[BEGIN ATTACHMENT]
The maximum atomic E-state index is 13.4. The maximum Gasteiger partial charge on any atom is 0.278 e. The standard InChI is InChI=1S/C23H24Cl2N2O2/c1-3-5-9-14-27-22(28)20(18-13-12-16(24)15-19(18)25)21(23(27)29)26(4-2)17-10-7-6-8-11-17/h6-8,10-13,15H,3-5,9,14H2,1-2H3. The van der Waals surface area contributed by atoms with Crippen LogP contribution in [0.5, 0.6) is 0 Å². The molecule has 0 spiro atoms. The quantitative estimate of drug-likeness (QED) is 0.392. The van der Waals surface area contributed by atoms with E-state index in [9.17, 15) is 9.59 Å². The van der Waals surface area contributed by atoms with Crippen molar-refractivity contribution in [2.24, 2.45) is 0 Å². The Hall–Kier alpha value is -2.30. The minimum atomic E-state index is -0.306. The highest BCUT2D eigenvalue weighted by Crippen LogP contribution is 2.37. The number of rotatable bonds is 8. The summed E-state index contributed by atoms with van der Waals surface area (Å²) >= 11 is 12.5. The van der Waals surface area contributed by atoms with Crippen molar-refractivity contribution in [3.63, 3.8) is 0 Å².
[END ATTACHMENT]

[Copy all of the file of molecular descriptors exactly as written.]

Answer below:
The maximum atomic E-state index is 13.4. The maximum Gasteiger partial charge on any atom is 0.278 e. The standard InChI is InChI=1S/C23H24Cl2N2O2/c1-3-5-9-14-27-22(28)20(18-13-12-16(24)15-19(18)25)21(23(27)29)26(4-2)17-10-7-6-8-11-17/h6-8,10-13,15H,3-5,9,14H2,1-2H3. The van der Waals surface area contributed by atoms with Crippen LogP contribution in [0.5, 0.6) is 0 Å². The molecule has 0 spiro atoms. The quantitative estimate of drug-likeness (QED) is 0.392. The van der Waals surface area contributed by atoms with E-state index in [9.17, 15) is 9.59 Å². The van der Waals surface area contributed by atoms with Crippen molar-refractivity contribution in [2.24, 2.45) is 0 Å². The Hall–Kier alpha value is -2.30. The minimum atomic E-state index is -0.306. The highest BCUT2D eigenvalue weighted by Crippen LogP contribution is 2.37. The number of rotatable bonds is 8. The summed E-state index contributed by atoms with van der Waals surface area (Å²) >= 11 is 12.5. The van der Waals surface area contributed by atoms with Crippen molar-refractivity contribution in [3.63, 3.8) is 0 Å².